It has been a long slow process but I have worked to build a reputation and found a place in the community.
It’s easy to conflate headlines with the actual state of humanity. It’s an understandable reaction, but it’s also a misreading of what makes news.
Think about it; it’s a holiday where the main celebration is a feast. If that is not a celebration of agriculture, I don’t know what is.
These trips allowed me to see much of the United States — oftentimes many parts of this country far beyond the interstates.
In recent years, these FFA competitions have become a source of pride and excitement for me as I have watched two of my nieces vie for national championships.
Annual meetings are always a big event, but this year’s promises to be one of the biggest and best. You are not going to want to miss it, and that’s why we are making plans six weeks out.
If I could, I’d gather October in a Mason jar. Just like canning the bounties from a summer garden, I’d place this season on my pantry shelves and enjoy servings throughout the year.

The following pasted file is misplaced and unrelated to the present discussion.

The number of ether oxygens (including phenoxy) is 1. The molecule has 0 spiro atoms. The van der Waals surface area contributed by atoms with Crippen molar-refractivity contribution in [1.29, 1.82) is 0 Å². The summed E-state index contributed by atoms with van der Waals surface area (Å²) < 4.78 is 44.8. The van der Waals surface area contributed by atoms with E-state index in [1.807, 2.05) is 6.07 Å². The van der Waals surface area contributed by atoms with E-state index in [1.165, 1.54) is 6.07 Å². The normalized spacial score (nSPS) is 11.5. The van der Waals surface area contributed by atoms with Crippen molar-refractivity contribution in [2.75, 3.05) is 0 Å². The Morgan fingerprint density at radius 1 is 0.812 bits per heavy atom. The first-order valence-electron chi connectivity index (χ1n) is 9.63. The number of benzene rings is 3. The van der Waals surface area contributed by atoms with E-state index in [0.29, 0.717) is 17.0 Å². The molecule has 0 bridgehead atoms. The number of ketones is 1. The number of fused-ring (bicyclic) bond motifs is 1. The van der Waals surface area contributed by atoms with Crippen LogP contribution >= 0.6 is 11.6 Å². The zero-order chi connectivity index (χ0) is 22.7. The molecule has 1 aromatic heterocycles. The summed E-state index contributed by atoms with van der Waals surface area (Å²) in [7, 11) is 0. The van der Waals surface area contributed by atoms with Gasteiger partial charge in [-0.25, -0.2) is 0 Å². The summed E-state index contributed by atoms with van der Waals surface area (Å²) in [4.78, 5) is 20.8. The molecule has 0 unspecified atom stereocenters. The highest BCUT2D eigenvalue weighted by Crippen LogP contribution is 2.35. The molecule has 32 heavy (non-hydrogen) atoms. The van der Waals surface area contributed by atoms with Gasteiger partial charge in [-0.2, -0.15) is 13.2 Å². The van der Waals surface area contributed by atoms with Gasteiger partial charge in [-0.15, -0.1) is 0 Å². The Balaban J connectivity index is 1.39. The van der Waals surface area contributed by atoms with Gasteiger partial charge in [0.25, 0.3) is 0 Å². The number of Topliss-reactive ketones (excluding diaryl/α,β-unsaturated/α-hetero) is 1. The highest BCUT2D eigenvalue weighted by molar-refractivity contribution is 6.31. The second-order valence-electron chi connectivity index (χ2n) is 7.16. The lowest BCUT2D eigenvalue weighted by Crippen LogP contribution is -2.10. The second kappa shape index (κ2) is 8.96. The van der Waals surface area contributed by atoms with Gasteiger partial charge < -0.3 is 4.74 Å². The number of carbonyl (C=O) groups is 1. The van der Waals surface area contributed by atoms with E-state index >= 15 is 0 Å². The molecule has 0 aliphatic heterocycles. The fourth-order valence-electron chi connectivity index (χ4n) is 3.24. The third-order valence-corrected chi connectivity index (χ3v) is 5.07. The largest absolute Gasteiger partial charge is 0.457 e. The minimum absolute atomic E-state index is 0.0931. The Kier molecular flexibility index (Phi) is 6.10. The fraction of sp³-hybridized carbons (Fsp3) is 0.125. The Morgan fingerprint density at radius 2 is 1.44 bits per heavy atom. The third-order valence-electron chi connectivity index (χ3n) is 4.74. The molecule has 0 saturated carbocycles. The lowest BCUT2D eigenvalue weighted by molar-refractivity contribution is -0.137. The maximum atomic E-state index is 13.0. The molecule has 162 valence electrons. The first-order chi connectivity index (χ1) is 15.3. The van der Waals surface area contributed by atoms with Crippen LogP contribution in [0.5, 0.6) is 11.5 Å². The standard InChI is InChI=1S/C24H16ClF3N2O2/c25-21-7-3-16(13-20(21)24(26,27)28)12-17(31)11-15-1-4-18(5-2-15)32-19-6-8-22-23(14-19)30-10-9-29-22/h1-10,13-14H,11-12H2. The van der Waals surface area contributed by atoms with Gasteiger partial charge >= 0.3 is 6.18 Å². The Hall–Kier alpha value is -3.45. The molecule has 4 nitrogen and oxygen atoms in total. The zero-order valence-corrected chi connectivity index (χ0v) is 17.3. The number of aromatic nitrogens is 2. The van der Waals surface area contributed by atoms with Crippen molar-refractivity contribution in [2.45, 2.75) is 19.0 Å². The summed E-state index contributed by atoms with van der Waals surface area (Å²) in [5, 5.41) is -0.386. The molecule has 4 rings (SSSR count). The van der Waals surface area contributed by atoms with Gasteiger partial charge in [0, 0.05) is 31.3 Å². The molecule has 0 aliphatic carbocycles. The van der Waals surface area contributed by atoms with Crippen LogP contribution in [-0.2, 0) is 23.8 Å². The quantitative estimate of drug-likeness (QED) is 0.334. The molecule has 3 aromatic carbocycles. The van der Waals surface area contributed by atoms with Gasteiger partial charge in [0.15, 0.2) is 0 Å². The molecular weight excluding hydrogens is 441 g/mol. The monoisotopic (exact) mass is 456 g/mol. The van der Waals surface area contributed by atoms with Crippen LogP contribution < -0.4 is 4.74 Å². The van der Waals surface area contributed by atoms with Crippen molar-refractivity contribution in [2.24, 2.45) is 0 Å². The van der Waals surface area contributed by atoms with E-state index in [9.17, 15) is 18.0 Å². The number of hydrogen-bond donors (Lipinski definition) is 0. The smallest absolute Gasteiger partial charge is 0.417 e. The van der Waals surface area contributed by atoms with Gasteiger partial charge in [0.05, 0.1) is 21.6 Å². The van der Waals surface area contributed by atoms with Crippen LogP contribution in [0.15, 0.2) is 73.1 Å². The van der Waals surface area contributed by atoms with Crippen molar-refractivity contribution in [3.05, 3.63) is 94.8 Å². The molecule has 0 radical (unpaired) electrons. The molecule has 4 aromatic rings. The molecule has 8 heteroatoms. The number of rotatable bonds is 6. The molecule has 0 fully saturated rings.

Like many children, I once dreamed of becoming President of the United States. A big, old White House and a high-power job were awe-inspiring.
In short, November’s election is more consequential for the day-to-day lives of most Kansans than anything that happens in 2020.
Whether it is in D.C., Topeka or a fourth-grade classroom, many times I wonder, why me? Why can’t I just stay home and work on my farm and forget the rest of the world exists?